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Wednesday, July 14, 2010

Plaintiffs are not required to name all co-tortfeasors under the Tort Claims Act

by Manton Grier, Jr.

In Chester v. South Carolina Dept. of Public Safety, Op. No. 26833 (S.C. July 12, 2010), the Supreme Court of South Carolina held that a plaintiff is not required to join other co-tortfeasors for purposes of determining proportionate liability under Section 15-78-100(c) of the Tort Claims Act.

In that case, the plaintiff’s estate sued three state agencies after the decedent died in a multiple-vehicle accident on I-95 allegedly caused by heavy smoke from a controlled fire conducted by the Forestry Commission. The state agencies argued that Section 15-78-100(c) of the Tort Claims Act required the plaintiff’s estate to name all potential co-tortfeasors, even those that previously settled with the plaintiff’s estate. In actions under the Tort Claims Act, Section 15-78-100(c) provides that “when an alleged joint tortfeasor is named as a party defendant, the trier of fact must return a special verdict specifying the proportion of monetary liability of each defendant against whom liability is determined.”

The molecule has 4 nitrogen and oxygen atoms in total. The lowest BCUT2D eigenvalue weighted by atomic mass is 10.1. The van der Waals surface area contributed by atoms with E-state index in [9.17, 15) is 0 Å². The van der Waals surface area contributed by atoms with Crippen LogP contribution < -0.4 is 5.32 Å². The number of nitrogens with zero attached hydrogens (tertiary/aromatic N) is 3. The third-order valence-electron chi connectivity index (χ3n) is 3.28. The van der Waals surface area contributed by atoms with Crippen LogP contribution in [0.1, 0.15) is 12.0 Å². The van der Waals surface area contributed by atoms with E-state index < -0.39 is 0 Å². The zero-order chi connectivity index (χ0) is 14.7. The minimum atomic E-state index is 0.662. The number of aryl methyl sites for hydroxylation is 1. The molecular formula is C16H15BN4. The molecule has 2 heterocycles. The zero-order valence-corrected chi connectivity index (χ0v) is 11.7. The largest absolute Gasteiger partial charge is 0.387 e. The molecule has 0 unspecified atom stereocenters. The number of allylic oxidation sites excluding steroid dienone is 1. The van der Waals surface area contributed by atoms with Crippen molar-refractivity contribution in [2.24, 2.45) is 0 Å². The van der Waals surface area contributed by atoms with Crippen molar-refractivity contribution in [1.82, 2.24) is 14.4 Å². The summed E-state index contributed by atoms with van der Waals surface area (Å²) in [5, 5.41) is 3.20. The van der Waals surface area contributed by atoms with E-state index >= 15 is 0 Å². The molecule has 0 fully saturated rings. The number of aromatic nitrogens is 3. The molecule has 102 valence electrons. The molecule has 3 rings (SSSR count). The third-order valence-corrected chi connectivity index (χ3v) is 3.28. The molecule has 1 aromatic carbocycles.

The trial court read this statute as requiring the plaintiff to name all co-tortfeasors in order to determine proportional liability. It then dismissed the action under Rule 19 because the necessary parties had already settled. The Supreme Court reversed. It stated that “a plaintiff has the sole right to determine which co-tortfeasor(s) she will sue.” Requiring a plaintiff to name co-tortfeasors at the request of a defendant agency violates this principle. The statute does not “force the plaintiff to choose between settling with some parties and thereby forego her right to sue a [Tort Claims Act] defendant, or going to trial against all co-tortfeasors.” The Court also noted that the defendants still have a remedy, as any party liable will be entitled to an equitable set-off against the settlements the plaintiff has already received.

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